Our surveys in Deva village revealed that animal skinners often leave remains of other animals for the muggers. This could encourage the reptiles to lose their fear of humans and approach too close in search of easy food. Some reports suggest they cross the road between the pond and village. On one occasion, a mugger was killed by a vehicle near Vaso village.
During winters, when muggers bask intensively, village kids disturb them by throwing stones or poking them with sticks. Once when we arrived to monitor the burrow of a female just outside Heranj village, we saw that kids had tied a rope around her snout to play tug-of-war. We stopped them and explained why this could be dangerous. A few months later Vishal informed me that the female had become aggressive and would charge anybody who approached. On many occasions, villagers from certain villages were found defecating just at the entrance of burrows. Such close encounters between crocodiles and people could possibly escalate conflict.
A future with muggers
During our two-year study, we surveyed 67 potential localities to enumerate the distribution and population status of muggers. We located muggers at 27 of these villages, 10 of which were not previously known to be occupied by crocs. Their occurrence was reported from another 16 villages, based on indirect evidences and interviews. However, they could not be sighted in these villages, perhaps because they do not have a permanent breeding population here. Our population survey revealed that there are around 180-230 muggers. Of the total muggers observed, 71 per cent of the observations occurred in six localities; Deva, Vaso, Heranj, Marala-Naghrama, Traj and Malataj.
Conservation of any species depends on the tolerance of locals, especially in Charotar, where humans and crocodiles use the same resources. Certain key ﬁndings emerged from our study. Despite pronounced urbanisation and reduction of habitat, muggers play an important role in people’s consciousness. The respondents’ views of muggers were surprisingly favourable in our study area with 81 per cent professing a liking for the species and 81.82 per cent supporting their protection. A majority of the respondents (67.52 per cent) suggested that they be protected where they occur presently. Overall, men and women had similar concerns and showed almost equal tolerance toward muggers. The older generation, not surprisingly, were more knowledgeable about muggers. The main variable accounting for negative attitudes was safety concerns. This can have important implications on the reptiles’ conservation here, as these mugger populations are surviving outside. Protected Areas.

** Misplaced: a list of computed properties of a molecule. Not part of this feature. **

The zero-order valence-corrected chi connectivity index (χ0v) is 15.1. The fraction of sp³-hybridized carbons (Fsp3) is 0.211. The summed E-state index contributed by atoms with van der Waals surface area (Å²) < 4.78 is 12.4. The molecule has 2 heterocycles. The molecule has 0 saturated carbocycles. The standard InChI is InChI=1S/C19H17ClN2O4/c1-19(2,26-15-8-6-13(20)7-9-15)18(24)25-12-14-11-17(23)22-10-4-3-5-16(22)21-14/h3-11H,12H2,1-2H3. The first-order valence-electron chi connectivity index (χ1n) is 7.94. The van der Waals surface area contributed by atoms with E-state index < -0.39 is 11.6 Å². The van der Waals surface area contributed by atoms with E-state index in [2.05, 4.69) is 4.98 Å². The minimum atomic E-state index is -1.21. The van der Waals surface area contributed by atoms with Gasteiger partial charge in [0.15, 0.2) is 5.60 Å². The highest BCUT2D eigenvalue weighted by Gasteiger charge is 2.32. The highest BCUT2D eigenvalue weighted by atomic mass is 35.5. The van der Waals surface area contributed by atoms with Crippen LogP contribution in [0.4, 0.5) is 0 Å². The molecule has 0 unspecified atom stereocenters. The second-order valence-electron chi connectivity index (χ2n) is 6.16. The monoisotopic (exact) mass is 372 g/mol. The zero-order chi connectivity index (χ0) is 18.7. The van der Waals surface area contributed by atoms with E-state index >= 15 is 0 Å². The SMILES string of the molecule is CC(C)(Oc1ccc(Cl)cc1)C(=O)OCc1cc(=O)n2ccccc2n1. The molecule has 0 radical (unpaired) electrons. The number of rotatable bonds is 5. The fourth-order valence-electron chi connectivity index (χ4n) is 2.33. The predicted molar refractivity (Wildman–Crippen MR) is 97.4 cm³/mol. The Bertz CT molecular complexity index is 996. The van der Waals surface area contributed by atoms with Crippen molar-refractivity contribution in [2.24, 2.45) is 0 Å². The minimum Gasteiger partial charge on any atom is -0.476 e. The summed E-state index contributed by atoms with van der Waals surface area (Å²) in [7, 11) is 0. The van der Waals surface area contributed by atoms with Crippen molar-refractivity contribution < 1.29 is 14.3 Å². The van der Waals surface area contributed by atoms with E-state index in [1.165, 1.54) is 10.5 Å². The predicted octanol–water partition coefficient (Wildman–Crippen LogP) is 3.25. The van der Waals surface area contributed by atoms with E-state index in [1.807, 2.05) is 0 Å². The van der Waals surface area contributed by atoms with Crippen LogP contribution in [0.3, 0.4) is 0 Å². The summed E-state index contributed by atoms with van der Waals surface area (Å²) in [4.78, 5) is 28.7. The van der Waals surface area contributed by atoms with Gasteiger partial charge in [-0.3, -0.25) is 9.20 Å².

While there is minimal conflict in the Charotar region now, one cannot predict the future. Increasingly, muggers are being rescued from many areas of Charotar and translocated to either Pariej lake or Malataj village pond. The lack of appropriate ‘rescue and release’ protocols is worrisome. “Translocation of animals is not a viable option as many animals returned to the place where they were rescued from,” says Dr. Raju Vyas. It is vital to craft conservation plans including effective and adequate compensation in the case of human or livestock loss due to muggers. It is also necessary to decrease the interface between humans and muggers. In some villages, Crocodile Exclusion Enclosures (CEE) for people to access the water’s edge have been installed.
“It is high time to design an action plan for this species at the state level and to evaluate the existing conservation strategy and reformulate management policies,” says Dr. Vyas. For me, the whole experience of studying these animals in Charotar has been inspirational. I had walked into a situation rarely seen in today’s sterile world and attained an unique insight into human-wildlife interaction.
Photo: Niyati Patel.
With inputs from Dhaval Patel and Dr. Raju Vyas.
The public participation of non-scientists in scientific research has become an important tool for monitoring and evaluating biodiversity. Citizen science is critical to engage the public to care for and participate in wildlife conservation. I had followed the excellent work done by Centre for Wildlife Studies (CWS) through the use of volunteers.
The idea for the ‘Charotar Crocodile Count’ stemmed from this and in December 2014, VNC conducted its first volunteer (mostly urban dwellers) based crocodile count in Charotar. Some 42 volunteers surveyed 18 villages in two days, resulting in the sighting of 98 individual crocodiles, and conducted more than 200 interviews. Buoyed by its success, we repeated this in 2015, which resulted in 61 participants surveying 26 villages and sighting 131 crocodiles. These volunteers come from all walks of life, aged 18 to 60. The participants provide a wealth of baseline data in a small amount of time, which would otherwise have taken months of field work. This year, we received more than 250 entries for the two-day Charotar Crocodile Count-2016 held on January 16 and 17.
Author: Anirudh Vasava, First appeared in: Sanctuary Asia, Vol. XXXVI No. 2, February 2016.